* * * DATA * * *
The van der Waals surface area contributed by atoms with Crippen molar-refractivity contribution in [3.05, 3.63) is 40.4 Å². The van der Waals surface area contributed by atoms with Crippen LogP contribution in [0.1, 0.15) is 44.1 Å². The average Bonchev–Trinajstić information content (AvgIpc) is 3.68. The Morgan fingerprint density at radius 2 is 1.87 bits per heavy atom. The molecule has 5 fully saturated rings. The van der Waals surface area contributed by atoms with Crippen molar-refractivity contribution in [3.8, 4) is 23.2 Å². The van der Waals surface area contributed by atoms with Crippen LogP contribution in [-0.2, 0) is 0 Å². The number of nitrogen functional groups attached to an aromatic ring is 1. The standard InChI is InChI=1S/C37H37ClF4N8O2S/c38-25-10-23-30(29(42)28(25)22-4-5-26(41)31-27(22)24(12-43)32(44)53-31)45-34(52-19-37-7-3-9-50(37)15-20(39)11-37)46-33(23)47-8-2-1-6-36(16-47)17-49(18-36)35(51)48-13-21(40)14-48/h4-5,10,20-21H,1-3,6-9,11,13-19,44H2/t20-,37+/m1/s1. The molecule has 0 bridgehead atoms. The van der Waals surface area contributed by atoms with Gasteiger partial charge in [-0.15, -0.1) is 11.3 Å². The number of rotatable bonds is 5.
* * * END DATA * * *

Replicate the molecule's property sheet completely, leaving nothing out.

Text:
The van der Waals surface area contributed by atoms with Crippen molar-refractivity contribution in [3.05, 3.63) is 40.4 Å². The van der Waals surface area contributed by atoms with Crippen LogP contribution in [0.1, 0.15) is 44.1 Å². The average Bonchev–Trinajstić information content (AvgIpc) is 3.68. The Morgan fingerprint density at radius 2 is 1.87 bits per heavy atom. The molecule has 5 fully saturated rings. The van der Waals surface area contributed by atoms with Crippen molar-refractivity contribution in [3.8, 4) is 23.2 Å². The van der Waals surface area contributed by atoms with Crippen LogP contribution in [-0.2, 0) is 0 Å². The number of nitrogen functional groups attached to an aromatic ring is 1. The standard InChI is InChI=1S/C37H37ClF4N8O2S/c38-25-10-23-30(29(42)28(25)22-4-5-26(41)31-27(22)24(12-43)32(44)53-31)45-34(52-19-37-7-3-9-50(37)15-20(39)11-37)46-33(23)47-8-2-1-6-36(16-47)17-49(18-36)35(51)48-13-21(40)14-48/h4-5,10,20-21H,1-3,6-9,11,13-19,44H2/t20-,37+/m1/s1. The molecule has 0 bridgehead atoms. The van der Waals surface area contributed by atoms with Gasteiger partial charge in [-0.15, -0.1) is 11.3 Å². The number of rotatable bonds is 5.